Dave Taylor spent a second day with his back to the wall yesterday, writes Michael Clifford.
The garda superintendent was under constant pressure from different lawyers to stand up the most serious of allegations that he has made against two former garda commissioners.
The tribunal is sitting on foot of a protected disclosure he made in September 2016 in which he alleges that as head of the Garda press office in 2013 and 2014 he orchestrated a smear campaign against Sgt Maurice McCabe.
This, he claims, was done on the direction of Martin Callinan and with the knowledge of his then deputy, Nóirín O’Sullivan. Never before have officers of such seniority in the guards been the subject of such serious allegations.
But where’s the beef? He has provided the names of 11 journalists who he claims to have briefed negatively about McCabe. All of those either deny it or are claiming journalistic privilege on any contact they had with Supt Taylor. Initially, he provided nine names and then added another two, Debbie McCann and Eavan Murray, both of whom had extensive contact with him in the time period being examined.
Following legal argument at the outset of yesterday’s hearing, chairman Judge Peter Charleton issued a general warming: “The process I’m engaged in is deadly serious and supposed to be in the national interest and I expect people to be absolutely straight.”
Most of the day was spent probing the credibility of Supt Taylor’s allegations. Thus far, despite extensive inquiries by the tribunal, there is no direct corroboration of his story.
One theme explored was his motivation for making the allegation. In September 2016, he was suspended and the subject of a criminal investigation into leaks from the force. It was not, at that point, clear as to whether he would face prosecution.
Yesterday, tribunal lawyer, Diarmuid McGuinness, asked him: “Did you make the protected disclosure because all of these things were in the balance?”
Supt Taylor replied: “I made it because I wanted to do the right thing.”
In fact, he had not removed himself but was removed through suspension.
Later, Michael McDowell, counsel for Sgt McCabe, brought Supt Taylor through the protected disclosure that his client made at the same time as Taylor’s and based on a conversation he had with Supt Taylor.
The witness agreed with Sgt McCabe’s statement
that he, Supt Taylor, had seen a “spiritual person”. However, Supt Taylor denied that this experience was the reason he had decided to come clean.
There was much else Sgt McCabe says he was told by Supt Taylor which the latter disputes.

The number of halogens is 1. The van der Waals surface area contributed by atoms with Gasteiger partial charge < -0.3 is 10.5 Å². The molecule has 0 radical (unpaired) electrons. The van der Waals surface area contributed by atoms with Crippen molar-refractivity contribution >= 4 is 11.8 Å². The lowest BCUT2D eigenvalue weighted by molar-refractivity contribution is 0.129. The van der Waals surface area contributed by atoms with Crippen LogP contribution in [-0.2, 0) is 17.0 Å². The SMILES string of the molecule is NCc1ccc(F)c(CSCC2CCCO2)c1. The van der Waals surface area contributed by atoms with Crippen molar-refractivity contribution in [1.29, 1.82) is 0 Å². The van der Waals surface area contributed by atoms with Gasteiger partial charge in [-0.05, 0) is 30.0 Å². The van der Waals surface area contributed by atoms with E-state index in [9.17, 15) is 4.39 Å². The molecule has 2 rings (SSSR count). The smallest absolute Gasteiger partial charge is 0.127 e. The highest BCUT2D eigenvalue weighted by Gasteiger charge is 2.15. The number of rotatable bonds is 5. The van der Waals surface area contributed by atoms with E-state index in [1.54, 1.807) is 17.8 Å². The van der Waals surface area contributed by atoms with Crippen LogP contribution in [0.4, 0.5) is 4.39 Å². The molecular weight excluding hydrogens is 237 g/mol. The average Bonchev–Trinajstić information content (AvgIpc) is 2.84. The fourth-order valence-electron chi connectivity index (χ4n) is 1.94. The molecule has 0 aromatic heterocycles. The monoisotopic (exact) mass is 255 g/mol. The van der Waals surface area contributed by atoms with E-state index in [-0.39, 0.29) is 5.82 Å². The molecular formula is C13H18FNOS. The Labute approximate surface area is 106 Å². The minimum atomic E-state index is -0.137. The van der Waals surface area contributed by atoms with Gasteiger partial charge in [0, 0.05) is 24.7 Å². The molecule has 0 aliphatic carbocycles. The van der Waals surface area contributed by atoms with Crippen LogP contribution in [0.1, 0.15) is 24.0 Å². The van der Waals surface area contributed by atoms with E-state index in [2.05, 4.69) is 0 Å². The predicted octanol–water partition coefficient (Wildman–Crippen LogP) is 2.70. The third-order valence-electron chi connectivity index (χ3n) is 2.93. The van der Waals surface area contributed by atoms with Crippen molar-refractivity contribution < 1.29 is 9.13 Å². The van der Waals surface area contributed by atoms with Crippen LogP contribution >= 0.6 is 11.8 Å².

He also disputes what TD Mick Wallace says was conveyed to him. Mr Wallace claims that Supt Taylor told him of Nóirín O’Sullivan: “When she’s sitting and she moves her seated position, she’s telling a lie.” The alleged reference was to how the former commissioner had handled herself before the Oireachtas justice committee, of which Mr Wallace is a member. Supt Taylor denies this.
Yesterday’s hearing also raked over various statements and allegations that Supt Taylor has made to various people — including this reporter — which he now disputes he ever made.
In the witness box over the last two days, Supt Taylor has been under serious pressure over these conflicts and the lack of detail about how he actually did negatively brief journalists about Sgt McCabe.
An issue also arises about the list of journalists he claims to have briefed.
The addition of the reporters, Ms McCann and Ms Murray, to the original list was broached by senior counsel Sean Gillane for RTÉ.
He pointed out to Supt Taylor that there is evidence of extensive contact and some detail of his interactions with these two journalists.
Yet, the lawyer said, that not only were they not on the original list, but, “your first mention of them is halfway through your interview (with tribunal investigators)?”
“Absolutely not,” Supt Taylor replied.
Mr Gillane then asked Supt Taylor to confirm that he had never actually met RTÉ reporter, John Burke, who is on the list. Supt Taylor confirmed this and the lawyer went on: “He is someone you never met who winds up on your list yet Ms McCann and Ms Murray stay off your list?”
Supt Taylor replied that it was always his intention to give all the information to the inquiry.
What has emerged over the last two days is that Supt Taylor has very little to corroborate his allegation and very much lined up against him to dispute his claims. His credibility is thus far, to a large extent, reliant on his willingness to implicate himself in the alleged campaign against Sgt McCabe. He faces into a third day in the witness box today.